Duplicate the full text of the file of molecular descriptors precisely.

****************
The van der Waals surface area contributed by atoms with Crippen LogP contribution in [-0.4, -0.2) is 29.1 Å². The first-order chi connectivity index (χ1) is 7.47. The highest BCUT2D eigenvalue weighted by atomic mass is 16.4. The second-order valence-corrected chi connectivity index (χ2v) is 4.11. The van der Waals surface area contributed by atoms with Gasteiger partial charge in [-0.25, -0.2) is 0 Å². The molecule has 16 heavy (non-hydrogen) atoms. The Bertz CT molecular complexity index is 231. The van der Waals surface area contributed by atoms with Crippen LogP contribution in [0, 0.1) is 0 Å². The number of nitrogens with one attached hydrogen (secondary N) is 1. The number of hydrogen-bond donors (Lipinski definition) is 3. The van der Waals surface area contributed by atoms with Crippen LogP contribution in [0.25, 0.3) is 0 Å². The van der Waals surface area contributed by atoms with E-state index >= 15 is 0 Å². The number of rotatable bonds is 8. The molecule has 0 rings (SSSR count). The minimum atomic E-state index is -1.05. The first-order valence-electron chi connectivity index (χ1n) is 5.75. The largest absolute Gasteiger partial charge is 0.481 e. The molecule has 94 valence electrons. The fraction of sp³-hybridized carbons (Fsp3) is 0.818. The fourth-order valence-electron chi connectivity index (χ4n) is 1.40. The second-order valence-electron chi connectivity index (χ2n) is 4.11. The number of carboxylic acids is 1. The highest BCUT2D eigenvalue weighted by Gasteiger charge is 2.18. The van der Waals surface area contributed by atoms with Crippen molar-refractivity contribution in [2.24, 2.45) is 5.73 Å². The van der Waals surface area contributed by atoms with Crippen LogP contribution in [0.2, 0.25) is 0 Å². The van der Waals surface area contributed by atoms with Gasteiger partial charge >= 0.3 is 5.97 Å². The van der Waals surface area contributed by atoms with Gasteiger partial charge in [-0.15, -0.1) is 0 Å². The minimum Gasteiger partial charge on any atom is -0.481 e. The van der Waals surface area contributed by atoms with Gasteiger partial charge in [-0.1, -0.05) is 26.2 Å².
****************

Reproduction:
The van der Waals surface area contributed by atoms with Crippen LogP contribution in [-0.4, -0.2) is 29.1 Å². The first-order chi connectivity index (χ1) is 7.47. The highest BCUT2D eigenvalue weighted by atomic mass is 16.4. The second-order valence-corrected chi connectivity index (χ2v) is 4.11. The van der Waals surface area contributed by atoms with Gasteiger partial charge in [-0.25, -0.2) is 0 Å². The molecule has 16 heavy (non-hydrogen) atoms. The Bertz CT molecular complexity index is 231. The van der Waals surface area contributed by atoms with Crippen LogP contribution in [0, 0.1) is 0 Å². The number of nitrogens with one attached hydrogen (secondary N) is 1. The number of hydrogen-bond donors (Lipinski definition) is 3. The van der Waals surface area contributed by atoms with Crippen LogP contribution in [0.25, 0.3) is 0 Å². The van der Waals surface area contributed by atoms with E-state index >= 15 is 0 Å². The number of rotatable bonds is 8. The molecule has 0 rings (SSSR count). The minimum atomic E-state index is -1.05. The first-order valence-electron chi connectivity index (χ1n) is 5.75. The largest absolute Gasteiger partial charge is 0.481 e. The molecule has 94 valence electrons. The fraction of sp³-hybridized carbons (Fsp3) is 0.818. The fourth-order valence-electron chi connectivity index (χ4n) is 1.40. The second-order valence-electron chi connectivity index (χ2n) is 4.11. The number of carboxylic acids is 1. The highest BCUT2D eigenvalue weighted by Gasteiger charge is 2.18. The van der Waals surface area contributed by atoms with Crippen molar-refractivity contribution in [2.24, 2.45) is 5.73 Å². The van der Waals surface area contributed by atoms with Crippen LogP contribution in [0.2, 0.25) is 0 Å². The van der Waals surface area contributed by atoms with Gasteiger partial charge >= 0.3 is 5.97 Å². The van der Waals surface area contributed by atoms with Gasteiger partial charge in [-0.15, -0.1) is 0 Å². The minimum Gasteiger partial charge on any atom is -0.481 e. The van der Waals surface area contributed by atoms with Gasteiger partial charge in [-0.1, -0.05) is 26.2 Å².